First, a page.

Emotional hangover of #SFWC2015 gives way to resolve

Toward the end of a brilliant 2015 San Francisco Writers Conference conference organizer Michael Larsen asked the classroom of participants how many aspired to be published by one of the big five New York publishers. Perched in the very back I raised my hand reflexively.

“One?” Larsen asked his eyes sweeping the room. “Really? That’s it?”

Of course that wasn’t it, but no other hands shot up. Had the same question been asked at the start of the conference every hand would have shot up. But a jammed packed four days with a collection of literary talent that makes this conference unrivaled on the West Coast had so overloaded the participants with information, the reaction time just wasn’t there. I heard from several that at times all the information, some of which often conflicted, created confusion in what had surely been resolve at the conference’s outset.

Which, I suspect, is exactly the point. As Larsen said more than once, “If something can stop you from writing, let it… But if nothing can then don’t ever stop.”

Or as many agents and editors said time and again, there is no blueprint to success. Every agent and publisher has preferences and quirks and a certain level of fatigue with the sheer volume of writers desperate to get their book sold. For every serious, well-prepared, excellent proposal, another gaggle bordering on idiocy are also shoved in front of those who sell books. Having been both the prepared and the idiot, I can commiserate.

The industry is not for the faint of heart. I return as I do so often to my wise sage, Jimmy Dugan of A League of Their Own  who said, “It’s supposed to be hard. If it was easy anyone could do it. It’s the hard that makes it great.”

Throughout the conference agents, editors and experts in the field told writers to harness their expectations. If your only goal is to be the next John Grisham it might make any hope of actually doing that impossible. Agents often cautioned writers to find better comparisons than every best seller in your genre. Be realistic, they said, because this is a hard, hard business to succeed in and your up against a huge pool of talent all trying to get what you want.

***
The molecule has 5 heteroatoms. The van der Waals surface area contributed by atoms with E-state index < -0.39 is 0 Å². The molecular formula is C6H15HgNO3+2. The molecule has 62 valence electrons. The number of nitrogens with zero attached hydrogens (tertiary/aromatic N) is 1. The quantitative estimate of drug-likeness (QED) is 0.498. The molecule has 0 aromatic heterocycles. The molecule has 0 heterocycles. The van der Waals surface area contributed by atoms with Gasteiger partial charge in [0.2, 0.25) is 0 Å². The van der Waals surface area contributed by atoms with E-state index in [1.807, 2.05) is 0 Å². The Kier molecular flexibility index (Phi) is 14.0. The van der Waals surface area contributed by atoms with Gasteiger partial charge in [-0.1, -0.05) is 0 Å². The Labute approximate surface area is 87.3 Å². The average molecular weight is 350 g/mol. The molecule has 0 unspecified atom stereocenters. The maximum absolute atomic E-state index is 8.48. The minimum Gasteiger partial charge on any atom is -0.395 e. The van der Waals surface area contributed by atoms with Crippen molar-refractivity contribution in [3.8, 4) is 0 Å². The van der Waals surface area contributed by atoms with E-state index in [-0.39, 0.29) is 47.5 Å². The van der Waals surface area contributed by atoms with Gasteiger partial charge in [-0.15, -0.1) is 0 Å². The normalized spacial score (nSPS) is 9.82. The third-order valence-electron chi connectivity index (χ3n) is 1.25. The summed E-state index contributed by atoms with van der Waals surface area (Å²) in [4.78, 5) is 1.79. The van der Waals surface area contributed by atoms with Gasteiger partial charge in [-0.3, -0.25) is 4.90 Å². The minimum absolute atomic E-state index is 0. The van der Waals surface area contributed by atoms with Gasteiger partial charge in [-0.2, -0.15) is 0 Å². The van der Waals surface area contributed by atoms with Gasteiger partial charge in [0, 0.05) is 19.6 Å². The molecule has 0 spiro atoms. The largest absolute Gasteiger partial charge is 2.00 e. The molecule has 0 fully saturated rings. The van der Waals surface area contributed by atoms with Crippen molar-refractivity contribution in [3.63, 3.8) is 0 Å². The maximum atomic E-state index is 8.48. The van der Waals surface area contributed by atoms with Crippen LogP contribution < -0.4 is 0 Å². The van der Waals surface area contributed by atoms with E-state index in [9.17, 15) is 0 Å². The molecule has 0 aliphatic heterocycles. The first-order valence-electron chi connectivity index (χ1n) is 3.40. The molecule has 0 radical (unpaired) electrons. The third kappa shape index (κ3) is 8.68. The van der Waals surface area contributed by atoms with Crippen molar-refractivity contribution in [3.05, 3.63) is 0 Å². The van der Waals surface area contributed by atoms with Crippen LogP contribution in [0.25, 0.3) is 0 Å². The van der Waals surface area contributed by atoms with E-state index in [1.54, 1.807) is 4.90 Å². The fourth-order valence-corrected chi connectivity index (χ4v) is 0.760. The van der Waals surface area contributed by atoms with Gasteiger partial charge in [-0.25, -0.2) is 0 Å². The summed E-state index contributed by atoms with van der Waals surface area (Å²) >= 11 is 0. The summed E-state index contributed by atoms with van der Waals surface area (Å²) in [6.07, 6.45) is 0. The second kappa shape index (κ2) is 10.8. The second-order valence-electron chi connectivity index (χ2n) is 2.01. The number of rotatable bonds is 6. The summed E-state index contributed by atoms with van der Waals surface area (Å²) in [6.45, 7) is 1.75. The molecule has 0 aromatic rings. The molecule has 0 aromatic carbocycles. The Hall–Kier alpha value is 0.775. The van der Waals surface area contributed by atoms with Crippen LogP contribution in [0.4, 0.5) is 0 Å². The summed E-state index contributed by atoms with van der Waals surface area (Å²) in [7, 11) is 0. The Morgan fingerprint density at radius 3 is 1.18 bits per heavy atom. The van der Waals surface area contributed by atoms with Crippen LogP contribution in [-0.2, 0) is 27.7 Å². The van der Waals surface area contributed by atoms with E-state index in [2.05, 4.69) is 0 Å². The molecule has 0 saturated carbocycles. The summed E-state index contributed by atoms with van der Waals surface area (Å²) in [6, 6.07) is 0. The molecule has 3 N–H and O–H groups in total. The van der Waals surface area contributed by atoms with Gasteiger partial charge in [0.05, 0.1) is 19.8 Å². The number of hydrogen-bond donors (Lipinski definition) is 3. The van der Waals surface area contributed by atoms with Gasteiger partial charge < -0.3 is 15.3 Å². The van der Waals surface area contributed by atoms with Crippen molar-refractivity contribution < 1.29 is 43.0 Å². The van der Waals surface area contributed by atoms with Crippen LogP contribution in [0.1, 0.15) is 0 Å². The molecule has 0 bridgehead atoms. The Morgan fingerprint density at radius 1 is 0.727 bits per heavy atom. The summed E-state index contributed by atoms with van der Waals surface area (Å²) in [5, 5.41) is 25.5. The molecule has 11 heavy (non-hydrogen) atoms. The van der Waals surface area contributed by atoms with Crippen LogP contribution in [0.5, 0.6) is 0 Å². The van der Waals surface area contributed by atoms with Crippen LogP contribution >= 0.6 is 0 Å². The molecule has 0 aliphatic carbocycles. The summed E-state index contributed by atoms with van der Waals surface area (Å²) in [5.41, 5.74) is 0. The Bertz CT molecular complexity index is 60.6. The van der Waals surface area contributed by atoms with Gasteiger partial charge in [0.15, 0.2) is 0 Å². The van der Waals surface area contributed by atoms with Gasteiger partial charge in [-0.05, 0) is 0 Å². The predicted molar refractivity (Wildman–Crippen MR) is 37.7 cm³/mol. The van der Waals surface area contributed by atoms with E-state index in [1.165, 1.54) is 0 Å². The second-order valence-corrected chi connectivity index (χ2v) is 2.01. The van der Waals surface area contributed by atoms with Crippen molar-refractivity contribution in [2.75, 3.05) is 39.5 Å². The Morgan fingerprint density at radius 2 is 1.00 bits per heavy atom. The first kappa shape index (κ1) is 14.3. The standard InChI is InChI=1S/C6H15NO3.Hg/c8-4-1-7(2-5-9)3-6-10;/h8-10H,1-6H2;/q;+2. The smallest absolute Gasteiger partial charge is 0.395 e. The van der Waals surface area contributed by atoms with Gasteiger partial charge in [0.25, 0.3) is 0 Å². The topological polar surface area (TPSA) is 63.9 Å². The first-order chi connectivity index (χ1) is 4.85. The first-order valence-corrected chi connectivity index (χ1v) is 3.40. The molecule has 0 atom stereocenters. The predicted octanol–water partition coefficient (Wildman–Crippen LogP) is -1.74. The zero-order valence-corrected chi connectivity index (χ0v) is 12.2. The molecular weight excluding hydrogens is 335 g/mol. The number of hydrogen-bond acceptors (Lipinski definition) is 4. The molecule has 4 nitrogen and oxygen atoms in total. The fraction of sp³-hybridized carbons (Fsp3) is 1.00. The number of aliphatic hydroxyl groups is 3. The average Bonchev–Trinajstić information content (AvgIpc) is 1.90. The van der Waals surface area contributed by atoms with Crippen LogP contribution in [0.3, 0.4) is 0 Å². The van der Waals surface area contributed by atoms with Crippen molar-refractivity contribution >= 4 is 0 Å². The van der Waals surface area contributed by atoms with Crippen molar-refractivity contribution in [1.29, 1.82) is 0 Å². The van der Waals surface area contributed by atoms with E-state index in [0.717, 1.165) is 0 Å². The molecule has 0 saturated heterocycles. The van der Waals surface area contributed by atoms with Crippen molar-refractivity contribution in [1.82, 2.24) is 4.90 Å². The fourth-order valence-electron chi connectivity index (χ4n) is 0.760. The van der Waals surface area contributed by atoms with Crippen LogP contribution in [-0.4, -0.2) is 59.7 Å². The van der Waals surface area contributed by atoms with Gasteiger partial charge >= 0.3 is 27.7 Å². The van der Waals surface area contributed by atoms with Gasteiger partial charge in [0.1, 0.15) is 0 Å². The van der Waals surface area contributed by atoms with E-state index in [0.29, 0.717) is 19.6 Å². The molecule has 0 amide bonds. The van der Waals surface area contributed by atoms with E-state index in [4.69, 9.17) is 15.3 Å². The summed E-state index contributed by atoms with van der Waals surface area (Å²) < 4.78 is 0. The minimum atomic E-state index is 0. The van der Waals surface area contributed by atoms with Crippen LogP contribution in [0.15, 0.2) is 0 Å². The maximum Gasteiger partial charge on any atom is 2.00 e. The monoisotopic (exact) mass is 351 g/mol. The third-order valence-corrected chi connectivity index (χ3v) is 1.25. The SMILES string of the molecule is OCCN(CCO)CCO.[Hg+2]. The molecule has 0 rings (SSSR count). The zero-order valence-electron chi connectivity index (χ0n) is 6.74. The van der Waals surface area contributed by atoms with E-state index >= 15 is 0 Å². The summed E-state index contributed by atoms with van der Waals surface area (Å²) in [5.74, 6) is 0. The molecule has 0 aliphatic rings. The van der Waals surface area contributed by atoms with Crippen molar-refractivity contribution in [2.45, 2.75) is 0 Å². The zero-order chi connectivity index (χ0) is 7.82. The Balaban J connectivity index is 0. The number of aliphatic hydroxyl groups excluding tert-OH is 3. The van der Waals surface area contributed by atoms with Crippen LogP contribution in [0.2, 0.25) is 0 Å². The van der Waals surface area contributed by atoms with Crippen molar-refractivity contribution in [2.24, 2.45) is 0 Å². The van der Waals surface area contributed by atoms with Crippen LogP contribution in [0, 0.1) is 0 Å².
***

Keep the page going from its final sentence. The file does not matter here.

I was a spectator at the conference. I was there to help, not pitch my books. Michael Larsen had awarded me a scholarship to the San Francisco Writers For Change conference last fall, so I volunteered to be his aide for the entire conference as a way of saying thanks. So even though I too felt my emotions riding the highs and lows of being close to those agents who could simply slide a contract across the table and help green-light my dreams, I could temper it a bit by knowing this was not my time. Throughout the weekend I felt great empathy — and not an insignificant amount of envy — for those grabbing a bat and swinging for the fences to make their dreams come true.

At one point as I listened to a panel of 15 agents, I realized I had already been turned down by half of them. During the conference I received in my e-mail yet another turn down from an agent I pitched a few weeks ago. I took those as signposts leading me on through the fog. Somewhere through this process the fit will come. I started learning more about the other agents on the panel who hadn’t had the privilege of turning me down yet. “Your time will come soon,” I thought, taking notes about them.

With so much to learn, so much to sift through and so many obvious challenges for writers to overcome — as if sitting down and writing a book isn’t difficult enough–I came away with something a bit deeper than just knowledge.

  • I learned to embrace the now. If you spend your whole life looking ahead to the perfect agent, the perfect publisher, the big success, you miss the real reason most of us write: to hone our craft and express our art.
  • I learned to trust defend my conviction, not my book. It sounds strange but even while making my living as a professional writer, I have wanted nothing more than to write books. I will always endeavor to that end. But the vast majority of pages I’ve written will never be read and the books I write will shape-shift and evolve through edits, revisions, title changes, development and (hopefully) evolving skill. I embrace this evolution even while knowing I’ll always be the first one to shoot up my hand when asked if I want (expect is a better word) to be sold to a big five publisher in New York. That is my conviction. My work is my conviction. But the specific projects will continue to evolve and improve.
  • I learned to ignore discouragement. Life is hard. Being successful at any one thing is hard. Critics and naysayers surround writers like Gen. Santa Ana at the Alamo. I have a pile of declines from agents, publishers, editors for various projects that could drown me if tied to my ankle and dropped with me in the San Francisco Bay. It doesn’t matter. All I need is one: one agent who believes in me, one publisher who takes a chance on me, one moment that launches me. Until those parts come together in divine harmony, I will ignore the discouragement and continue to do what I love: Write.
  • Most importantly I learned that I will continue to work on all the various aspects of publishing like platform, and proposals and brand, but nothing matters more than pages of a story that excel. This is my first and foremost goal, passion and focus: a story well told.

The San Francisco Writers Conference was memorable for me because I came away something deeper than knowledge. I came away with resolve.

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2 thoughts on “Emotional hangover of #SFWC2015 gives way to resolve”

  1. Fantastic post, Scot! I came away from SFWC 2015 feeling overwhelmed, too, but also excited by all the things I had learned. The best part for me was all the people I met.
    PS: Jimmy Dugan = LOVE.

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